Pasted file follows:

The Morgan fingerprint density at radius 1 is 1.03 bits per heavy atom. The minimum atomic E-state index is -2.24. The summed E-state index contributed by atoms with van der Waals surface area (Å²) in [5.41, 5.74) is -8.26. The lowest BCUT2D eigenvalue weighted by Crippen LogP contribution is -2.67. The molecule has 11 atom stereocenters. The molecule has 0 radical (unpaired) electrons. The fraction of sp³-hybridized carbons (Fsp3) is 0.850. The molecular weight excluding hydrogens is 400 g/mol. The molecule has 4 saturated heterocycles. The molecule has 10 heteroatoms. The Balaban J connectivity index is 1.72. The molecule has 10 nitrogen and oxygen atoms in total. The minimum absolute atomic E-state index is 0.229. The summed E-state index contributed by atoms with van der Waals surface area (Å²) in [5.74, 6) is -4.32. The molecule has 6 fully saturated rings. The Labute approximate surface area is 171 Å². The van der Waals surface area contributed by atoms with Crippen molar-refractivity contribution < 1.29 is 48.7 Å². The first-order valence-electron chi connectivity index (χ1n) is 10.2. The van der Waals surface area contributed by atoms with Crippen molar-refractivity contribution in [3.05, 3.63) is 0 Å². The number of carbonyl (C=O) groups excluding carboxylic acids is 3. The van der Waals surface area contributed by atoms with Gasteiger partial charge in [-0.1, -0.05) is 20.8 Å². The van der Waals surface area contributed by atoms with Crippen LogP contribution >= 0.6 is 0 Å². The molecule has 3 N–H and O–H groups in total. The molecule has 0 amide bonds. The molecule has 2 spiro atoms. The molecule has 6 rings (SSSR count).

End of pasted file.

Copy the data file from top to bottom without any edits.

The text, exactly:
The Morgan fingerprint density at radius 1 is 1.03 bits per heavy atom. The minimum atomic E-state index is -2.24. The summed E-state index contributed by atoms with van der Waals surface area (Å²) in [5.41, 5.74) is -8.26. The lowest BCUT2D eigenvalue weighted by Crippen LogP contribution is -2.67. The molecule has 11 atom stereocenters. The molecule has 0 radical (unpaired) electrons. The fraction of sp³-hybridized carbons (Fsp3) is 0.850. The molecular weight excluding hydrogens is 400 g/mol. The molecule has 4 saturated heterocycles. The molecule has 10 heteroatoms. The Balaban J connectivity index is 1.72. The molecule has 10 nitrogen and oxygen atoms in total. The minimum absolute atomic E-state index is 0.229. The summed E-state index contributed by atoms with van der Waals surface area (Å²) in [5.74, 6) is -4.32. The molecule has 6 fully saturated rings. The Labute approximate surface area is 171 Å². The van der Waals surface area contributed by atoms with Crippen molar-refractivity contribution < 1.29 is 48.7 Å². The first-order valence-electron chi connectivity index (χ1n) is 10.2. The van der Waals surface area contributed by atoms with Crippen molar-refractivity contribution in [3.05, 3.63) is 0 Å². The number of carbonyl (C=O) groups excluding carboxylic acids is 3. The van der Waals surface area contributed by atoms with Gasteiger partial charge in [-0.1, -0.05) is 20.8 Å². The van der Waals surface area contributed by atoms with Crippen LogP contribution >= 0.6 is 0 Å². The molecule has 3 N–H and O–H groups in total. The molecule has 0 amide bonds. The molecule has 2 spiro atoms. The molecule has 6 rings (SSSR count).